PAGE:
“We believe every software company can become a payment company by embedding our services in it,” says Stephenson. “You can apply it to so many markets. As industries continue to digitally transform, the opportunity to embed payments opens up. It used to be that businesses would just go to their bank for payments, but we see a bold world where they connect their software directly into payment rails and financial services. There are still so many areas that are untouched, but we’re seeing a global shift towards embedded payments really start to emerge.”
Anybody can start a business, but really scaling the company is far more challenging. Modulr has achieved this rarity and faster than nearly every other UK startup over the last three years, by constantly referring back to the problems its customers face and the solutions they require to fuel growth. Though such insights are now principally powered by data, Modulr’s mission to enable companies to experience payments how they want is fuelled by the painpoints its founders felt running digital businesses in the past.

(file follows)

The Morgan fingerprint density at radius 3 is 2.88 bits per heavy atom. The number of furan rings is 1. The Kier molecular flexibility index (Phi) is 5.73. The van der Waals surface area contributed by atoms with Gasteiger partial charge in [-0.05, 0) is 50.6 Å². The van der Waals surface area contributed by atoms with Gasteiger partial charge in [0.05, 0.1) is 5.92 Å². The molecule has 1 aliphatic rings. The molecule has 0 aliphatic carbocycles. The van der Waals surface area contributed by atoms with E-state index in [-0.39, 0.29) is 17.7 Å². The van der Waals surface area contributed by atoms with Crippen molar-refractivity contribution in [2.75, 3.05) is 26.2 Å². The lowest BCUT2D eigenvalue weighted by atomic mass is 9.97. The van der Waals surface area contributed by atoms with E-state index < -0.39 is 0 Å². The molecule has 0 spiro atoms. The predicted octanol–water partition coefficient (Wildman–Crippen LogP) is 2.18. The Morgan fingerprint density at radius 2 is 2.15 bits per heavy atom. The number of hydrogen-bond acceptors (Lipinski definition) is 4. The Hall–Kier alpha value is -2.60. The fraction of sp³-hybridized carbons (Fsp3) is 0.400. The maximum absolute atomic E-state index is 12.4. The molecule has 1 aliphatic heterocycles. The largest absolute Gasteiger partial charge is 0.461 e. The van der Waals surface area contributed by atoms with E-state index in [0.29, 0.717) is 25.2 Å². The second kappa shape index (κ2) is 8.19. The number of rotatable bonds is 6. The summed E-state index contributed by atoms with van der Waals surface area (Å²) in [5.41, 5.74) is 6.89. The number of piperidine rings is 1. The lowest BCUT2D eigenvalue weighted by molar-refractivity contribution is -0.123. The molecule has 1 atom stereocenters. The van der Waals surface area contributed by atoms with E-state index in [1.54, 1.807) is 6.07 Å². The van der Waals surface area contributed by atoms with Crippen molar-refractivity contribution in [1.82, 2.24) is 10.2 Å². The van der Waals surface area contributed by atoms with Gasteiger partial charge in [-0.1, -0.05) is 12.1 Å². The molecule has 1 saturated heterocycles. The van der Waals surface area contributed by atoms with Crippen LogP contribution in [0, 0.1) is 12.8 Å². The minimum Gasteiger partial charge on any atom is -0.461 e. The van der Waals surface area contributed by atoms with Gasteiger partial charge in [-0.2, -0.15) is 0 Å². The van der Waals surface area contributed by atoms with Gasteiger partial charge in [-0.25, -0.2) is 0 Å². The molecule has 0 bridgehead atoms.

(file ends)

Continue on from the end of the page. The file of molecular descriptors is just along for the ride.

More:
“It goes full cycle back to why we started the business, which is to provide the flexibility and opportunity to integrate payments into customer journeys and flows, so people can do things in a really frictionless way,” Stephenson concludes.
“We see that continuing to grow and evolve as customer experiences continue to change. We were fortunate enough to experience our customers’ painpoints directly and know how to build a unique solution, and we’re dedicated to advancing that even further. There are still many cases where it doesn’t happen, so we will continue to improve the payments experience to ensure money flows efficiently through businesses and the economy.”